eM Client is certainly one of the better looking clients available for Windows however, the free version is held back by the account restriction to only two email addresses.


GmailLet's get this one done first! Gmail, arguably the most popular webmail client at the moment, integrating deeply into the Google ecosystem and offering more features than it ever has before. On that note, features wise, it has a lot that you would expect such as:

  • works with both POP and IMAP
  • arrange emails into folders by adding 'Labels'
  • filters
  • contacts and tasks can be added and amended.

You'll find you'll get a lot more out of Gmail if you use other Google products. For example, if you use Google+ (which, realistically, you don't, but hypothetically...) you can chat right in the Gmail window, you can also view your circles on the right hand sidebar. Another great feature is Google Labs which is a series of add-ons that you can use to customise your Gmail; it's a very nice feature for more advanced users and it's great to see this amount of customization in a webmail client. 

Although Gmail is free, there are ads displayed at the top of the list of emails which is fairly unobtrusive, but can make things look a bit cluttered and at first for me when I tested it, a little confusing as I wasn't expecting it.

You get 10GB of space for free, but if you need more (again, realistically, you won't), Google offer monthly payment plans to get you more space, which can go up to 16TB.

Gmail is at its peak, but there are downsides, the adverts while discrete can annoy some users and the Google+ integration can seem annoying if you don't use it; however, all that put aside, it's certainly a stylistic, elegant email client and offers a great number of features.


OutlookOutlook (the new Hotmail), Microsoft's really gone all out with it's Modern UI! It's taking all their products by storm, and Hotmail's next on the list. The new user interface of Outlook is very simple, with the layout of Hotmail remaining largely intact, but with better visuals that newcomers should find more appealing. Setup is fairly simple (or if you have a Microsoft account already, non-existent), like Gmail it provides options to get your old emails forwarded to one email address or access them directly through POP3 support (no IMAP support, I'm afraid).

Some nice features include: being able to delete all emails by a certain sender, or even choosing how many emails from that sender to keep before automatically deleting old ones; automated replies for when you're away from your computer; as well as filters and folder; and all that jazz. Also, being able to import up to 4 POP3 accounts should keep most users satisfied. The built-in contact list 'People' is very modern, as is the calendar, but both put style over functionality as it can sometimes be difficult to access the advanced options.

On the down side, if you're not a fan of the UI, it is everywhere and while for the time being you can swap back to Hotmail view, I wouldn't expect that to stick around. Another downside is no IMAP support, but overall Outlook offers a better, cleaner refresh of Hotmail.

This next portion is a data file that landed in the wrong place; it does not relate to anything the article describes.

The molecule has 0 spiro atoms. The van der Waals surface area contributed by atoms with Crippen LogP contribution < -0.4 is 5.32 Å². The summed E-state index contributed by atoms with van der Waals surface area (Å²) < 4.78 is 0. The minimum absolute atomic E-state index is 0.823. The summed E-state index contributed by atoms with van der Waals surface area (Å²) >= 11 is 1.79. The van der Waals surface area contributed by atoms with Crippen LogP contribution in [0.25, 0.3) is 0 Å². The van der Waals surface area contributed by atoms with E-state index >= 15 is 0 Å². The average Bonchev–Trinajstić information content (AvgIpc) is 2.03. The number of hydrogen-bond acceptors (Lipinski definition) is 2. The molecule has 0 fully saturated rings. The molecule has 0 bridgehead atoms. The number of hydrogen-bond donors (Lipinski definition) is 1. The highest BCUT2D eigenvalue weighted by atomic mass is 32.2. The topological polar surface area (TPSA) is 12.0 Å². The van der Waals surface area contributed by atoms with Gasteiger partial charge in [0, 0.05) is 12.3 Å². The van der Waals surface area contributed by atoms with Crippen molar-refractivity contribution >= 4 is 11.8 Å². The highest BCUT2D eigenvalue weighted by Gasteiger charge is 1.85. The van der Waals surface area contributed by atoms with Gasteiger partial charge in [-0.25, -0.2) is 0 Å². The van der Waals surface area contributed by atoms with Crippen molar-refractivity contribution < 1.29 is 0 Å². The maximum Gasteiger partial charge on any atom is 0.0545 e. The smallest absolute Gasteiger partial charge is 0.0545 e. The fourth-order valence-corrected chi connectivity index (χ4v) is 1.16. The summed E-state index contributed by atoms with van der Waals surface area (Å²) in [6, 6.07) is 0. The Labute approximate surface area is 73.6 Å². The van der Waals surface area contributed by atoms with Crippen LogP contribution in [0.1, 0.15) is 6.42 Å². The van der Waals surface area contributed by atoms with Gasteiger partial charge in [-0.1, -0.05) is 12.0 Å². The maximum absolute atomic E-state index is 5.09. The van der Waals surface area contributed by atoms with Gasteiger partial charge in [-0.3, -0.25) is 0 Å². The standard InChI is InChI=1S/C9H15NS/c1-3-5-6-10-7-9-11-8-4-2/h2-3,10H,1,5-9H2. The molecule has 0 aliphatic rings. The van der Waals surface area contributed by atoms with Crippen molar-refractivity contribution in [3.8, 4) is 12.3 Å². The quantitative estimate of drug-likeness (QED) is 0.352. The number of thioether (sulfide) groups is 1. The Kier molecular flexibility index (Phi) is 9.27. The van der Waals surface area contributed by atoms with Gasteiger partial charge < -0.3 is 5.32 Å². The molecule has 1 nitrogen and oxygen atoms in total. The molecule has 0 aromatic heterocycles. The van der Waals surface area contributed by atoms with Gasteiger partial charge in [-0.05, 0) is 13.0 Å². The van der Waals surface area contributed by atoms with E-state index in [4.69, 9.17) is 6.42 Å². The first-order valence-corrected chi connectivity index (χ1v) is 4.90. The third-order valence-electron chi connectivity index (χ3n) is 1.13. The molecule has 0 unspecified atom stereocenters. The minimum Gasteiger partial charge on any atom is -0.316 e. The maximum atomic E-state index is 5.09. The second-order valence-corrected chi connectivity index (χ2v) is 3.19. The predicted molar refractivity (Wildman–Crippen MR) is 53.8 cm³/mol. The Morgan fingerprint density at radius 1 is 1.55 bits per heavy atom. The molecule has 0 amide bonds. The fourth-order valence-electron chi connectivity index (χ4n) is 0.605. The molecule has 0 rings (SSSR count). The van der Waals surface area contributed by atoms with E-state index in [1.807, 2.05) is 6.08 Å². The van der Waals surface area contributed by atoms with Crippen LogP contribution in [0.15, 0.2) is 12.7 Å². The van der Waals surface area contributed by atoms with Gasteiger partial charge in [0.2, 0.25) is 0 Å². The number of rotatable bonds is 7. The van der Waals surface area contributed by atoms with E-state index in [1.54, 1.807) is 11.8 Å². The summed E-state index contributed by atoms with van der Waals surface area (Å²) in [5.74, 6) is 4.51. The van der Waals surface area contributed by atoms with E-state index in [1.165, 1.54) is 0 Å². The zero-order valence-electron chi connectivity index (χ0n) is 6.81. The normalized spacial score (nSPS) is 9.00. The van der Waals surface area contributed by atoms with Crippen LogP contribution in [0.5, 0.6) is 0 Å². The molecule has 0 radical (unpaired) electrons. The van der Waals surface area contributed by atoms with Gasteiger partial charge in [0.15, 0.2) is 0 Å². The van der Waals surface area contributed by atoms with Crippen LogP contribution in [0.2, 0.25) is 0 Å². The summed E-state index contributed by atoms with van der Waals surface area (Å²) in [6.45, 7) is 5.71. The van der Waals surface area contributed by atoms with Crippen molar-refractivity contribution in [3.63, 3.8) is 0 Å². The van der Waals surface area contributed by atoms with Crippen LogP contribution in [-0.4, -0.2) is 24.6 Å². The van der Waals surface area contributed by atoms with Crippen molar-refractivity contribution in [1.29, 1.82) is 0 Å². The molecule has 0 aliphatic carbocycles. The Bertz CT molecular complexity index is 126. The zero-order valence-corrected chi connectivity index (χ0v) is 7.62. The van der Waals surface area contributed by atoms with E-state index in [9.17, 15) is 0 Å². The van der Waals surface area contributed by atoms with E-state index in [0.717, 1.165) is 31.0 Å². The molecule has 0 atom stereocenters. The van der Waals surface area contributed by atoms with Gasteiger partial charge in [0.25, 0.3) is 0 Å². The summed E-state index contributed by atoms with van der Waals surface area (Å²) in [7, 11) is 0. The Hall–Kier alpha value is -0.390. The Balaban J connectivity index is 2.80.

Related Products and Links

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Quick Selection Guide

Mozilla Thunderbird
Gizmo's Freeware award as the best product in its class!

Combines a web service with a stand-alone program
Customizable and expandable through add-ons, intuitive user interface.
No native support for web-mail clients such as GMail or Hotmail.
21.12 MB-->Win32.exe
32 bit but 64 bit compatible
Unrestricted freeware
A portable version of this product is available but not from the developer.
Windows XP/Vista/7, Mac OS-X, Various Linux distros
Combines a web service with a stand-alone program
Simple interface, lots of customisation, can handle POP, IMAP as well as Web Mail accounts.
Lacks the portability of Web Based Mail
8.9 MB
Unrestricted freeware
A portable version of this product is available from the developer.
Windows XP/Vista/7

The vendors website has now acquired a poor WOT (Web Of Trust) rating. We have no reports of issues with the product itself which remains certified by the major download sites. This situation is currently under review.

Dreammail is no longer in active developement or being supported.

Opera (M2 Mail Client)
Combines a web service with a stand-alone program
Built-in spam filter works right out-of-the-box, easy and intuitive to use.
Packaged as part of the Opera web browser (cannot be run separate from browser).
12.6 MB
Unrestricted freeware
A portable version of this product is available from the developer.
Windows XP/Vista/7, Mac OS 7.5-OS X, various Linux distros, phones and tablets

Opera language files can be downloaded here:

Combines a web service with a stand-alone program
Intuitive and easy to use, has many of the same features as Thunderbird.
Help files are not very good.
7.1 BUILD 3.052
24.4 MB
Unrestricted freeware
There is no portable version of this product available.
Windows all

The FoxMail English FAQ can be foundhere:
Note: If after installing, the program comes up in Chinese, all you have to do is delete the file chinese.lgb in the installation folder.
Developer's website is in Chinese.

v7.1 BUILD 3.052 released 11 October, 2013

Is a web service or web application
Can be linked to other Google Products e.g. Calender, Buzz, Talk
Has advertising, a little cluttered in it's present form, need to pay for additional storage.
Unrestricted freeware
Web based

Gmail Blog
Help and Support
Supports the following browsers: Google Chrome, Firefox 3.5+, Internet Explorer 7.0+, Safari 3.0+ (Only Google Chrome supports Desktop Notifications)

Combines a web service with a stand-alone program
Easy set-up, supports POP3, IMAP and WebMail
Need to upgrade for some features
11.6 MB
Feature limited freeware
Windows XP/Vista/7


This software review is copy-edited by Glyn Burgess. Please help edit and improve this article by clicking here.

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Average: 3.3 (129 votes)
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by Anonymous on 17. December 2009 - 23:38  (38904)

TB 3 is junk. Asks for master password even if you don't use, and will not work without password that does not exist! Stay with 2.0

by Anonymous on 20. December 2009 - 5:12  (39048)

Pegasus mail is the oldest windows email system and one of the most capable and reliable. It does have its quirks - one of the hazards of pioneering. But for power and capability, nothing comes close for any platform.

by Anonymous on 20. December 2009 - 18:10  (39072)


by MidnightCowboy on 20. December 2009 - 20:47  (39079)